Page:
Seen and Not Heard: Kerry James Marshall
November 21, 2012
Kerry James Marshall, whose work Sob Sob is on view in the museum's Lincoln Gallery on the third floor, chronicles the African American experience in his paintings. These themes include issues of race, identity, and the position of blacks in Western art. As the third and final presentation in this year's Clarice Smith Distinguished Lectures in American Art, Marshall began to talk about the curious role of the artist as lecturer ("What do audiences expect to hear from the artist, and do artists really have anything worthwhile to say?"). Then he showed us images of his work, referencing "the dreams and desires that have kept him going back to the studio every day for forty years now."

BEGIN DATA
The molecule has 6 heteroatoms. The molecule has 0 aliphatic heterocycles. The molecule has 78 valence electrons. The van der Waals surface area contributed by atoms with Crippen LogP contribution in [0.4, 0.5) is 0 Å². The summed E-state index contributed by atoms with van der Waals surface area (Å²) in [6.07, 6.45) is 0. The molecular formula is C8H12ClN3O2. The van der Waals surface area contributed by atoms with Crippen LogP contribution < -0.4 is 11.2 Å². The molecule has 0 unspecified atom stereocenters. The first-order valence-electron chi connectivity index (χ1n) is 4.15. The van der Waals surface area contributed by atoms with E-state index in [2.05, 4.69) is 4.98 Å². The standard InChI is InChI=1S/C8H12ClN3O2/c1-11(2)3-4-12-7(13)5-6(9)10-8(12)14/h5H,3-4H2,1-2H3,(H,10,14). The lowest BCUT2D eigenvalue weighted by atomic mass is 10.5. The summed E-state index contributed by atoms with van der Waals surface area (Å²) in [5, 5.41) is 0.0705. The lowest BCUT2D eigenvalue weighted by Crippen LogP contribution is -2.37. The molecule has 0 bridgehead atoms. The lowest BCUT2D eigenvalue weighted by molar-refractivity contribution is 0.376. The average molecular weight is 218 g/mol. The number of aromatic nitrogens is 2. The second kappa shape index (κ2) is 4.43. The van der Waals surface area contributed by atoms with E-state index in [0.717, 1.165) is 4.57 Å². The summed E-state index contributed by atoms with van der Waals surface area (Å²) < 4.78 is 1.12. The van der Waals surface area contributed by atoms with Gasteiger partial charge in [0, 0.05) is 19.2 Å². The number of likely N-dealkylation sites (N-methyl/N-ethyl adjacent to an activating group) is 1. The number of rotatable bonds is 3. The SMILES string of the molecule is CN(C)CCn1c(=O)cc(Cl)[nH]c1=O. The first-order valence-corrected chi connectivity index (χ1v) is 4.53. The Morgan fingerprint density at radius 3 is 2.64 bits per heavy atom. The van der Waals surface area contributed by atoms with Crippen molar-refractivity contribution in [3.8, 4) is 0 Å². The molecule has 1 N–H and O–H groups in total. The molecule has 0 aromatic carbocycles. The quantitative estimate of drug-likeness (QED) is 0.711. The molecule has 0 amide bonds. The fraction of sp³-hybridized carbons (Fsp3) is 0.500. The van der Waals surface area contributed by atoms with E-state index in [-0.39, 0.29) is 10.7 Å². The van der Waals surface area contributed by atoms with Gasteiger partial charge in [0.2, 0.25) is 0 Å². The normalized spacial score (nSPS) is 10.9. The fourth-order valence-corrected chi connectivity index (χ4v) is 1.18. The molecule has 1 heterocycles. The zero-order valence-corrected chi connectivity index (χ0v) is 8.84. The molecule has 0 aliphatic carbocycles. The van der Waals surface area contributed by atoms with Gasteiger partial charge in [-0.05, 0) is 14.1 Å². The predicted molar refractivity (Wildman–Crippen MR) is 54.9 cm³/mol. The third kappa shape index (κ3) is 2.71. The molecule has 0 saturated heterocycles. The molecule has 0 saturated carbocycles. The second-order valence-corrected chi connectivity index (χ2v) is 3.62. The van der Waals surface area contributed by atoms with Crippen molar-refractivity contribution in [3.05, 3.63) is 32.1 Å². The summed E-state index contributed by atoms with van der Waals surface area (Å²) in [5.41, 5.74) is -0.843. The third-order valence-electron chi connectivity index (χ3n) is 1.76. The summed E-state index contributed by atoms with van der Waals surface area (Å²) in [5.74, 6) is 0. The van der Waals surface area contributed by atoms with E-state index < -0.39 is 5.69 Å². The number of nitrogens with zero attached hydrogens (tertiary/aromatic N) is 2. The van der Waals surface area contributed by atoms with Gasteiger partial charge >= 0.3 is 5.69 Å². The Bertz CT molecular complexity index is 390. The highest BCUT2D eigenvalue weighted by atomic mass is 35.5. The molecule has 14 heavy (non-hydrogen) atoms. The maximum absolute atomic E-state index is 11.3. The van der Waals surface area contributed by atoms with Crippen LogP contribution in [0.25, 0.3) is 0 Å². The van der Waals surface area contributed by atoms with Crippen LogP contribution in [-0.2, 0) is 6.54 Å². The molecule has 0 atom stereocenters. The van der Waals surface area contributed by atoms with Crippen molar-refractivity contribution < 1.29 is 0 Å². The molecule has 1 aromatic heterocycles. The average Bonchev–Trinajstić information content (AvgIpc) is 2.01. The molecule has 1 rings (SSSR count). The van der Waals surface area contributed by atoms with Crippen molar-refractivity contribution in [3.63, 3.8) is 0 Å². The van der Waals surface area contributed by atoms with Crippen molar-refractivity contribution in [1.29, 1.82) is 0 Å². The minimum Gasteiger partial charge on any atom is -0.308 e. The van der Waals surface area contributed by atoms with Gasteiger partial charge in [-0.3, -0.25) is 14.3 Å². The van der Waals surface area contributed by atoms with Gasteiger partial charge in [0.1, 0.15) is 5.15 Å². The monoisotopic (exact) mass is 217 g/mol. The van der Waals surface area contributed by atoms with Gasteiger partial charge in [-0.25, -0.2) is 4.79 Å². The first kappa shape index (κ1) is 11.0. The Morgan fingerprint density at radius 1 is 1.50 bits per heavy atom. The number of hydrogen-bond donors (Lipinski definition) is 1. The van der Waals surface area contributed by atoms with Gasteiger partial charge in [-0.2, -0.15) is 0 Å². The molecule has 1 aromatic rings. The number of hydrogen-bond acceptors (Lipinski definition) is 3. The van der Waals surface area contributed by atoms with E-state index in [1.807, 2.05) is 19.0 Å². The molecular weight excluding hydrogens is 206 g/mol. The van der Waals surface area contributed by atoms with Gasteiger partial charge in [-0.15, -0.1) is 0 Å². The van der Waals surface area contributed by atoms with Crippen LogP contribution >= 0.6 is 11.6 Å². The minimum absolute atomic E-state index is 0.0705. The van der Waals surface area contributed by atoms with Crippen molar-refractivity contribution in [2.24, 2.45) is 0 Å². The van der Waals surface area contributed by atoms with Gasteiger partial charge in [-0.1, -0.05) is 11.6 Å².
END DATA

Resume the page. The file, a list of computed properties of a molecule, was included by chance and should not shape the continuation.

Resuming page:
When he was a child and looking at art in the Los Angeles County Museum of Art, he didn't see any images of people who, in his words, "looked like me." At that point, "the brilliance of those works began to dim for me a little," he said. He set out to one day correct that, "to be a part of that story." In his talk, he chronicled his journey from abstraction to realism, and talked about the power of images, whether it's a black man in the White House, or figures of black people in a work of art. Marshall's work is often a response to the world around him: from the pin-up to the comic book hero, Marshall tries to recast these genres in terms of the African American experience while also changing the expectations for the viewer. His works, rich in color, meaning, and history, are now part of major museum collections.
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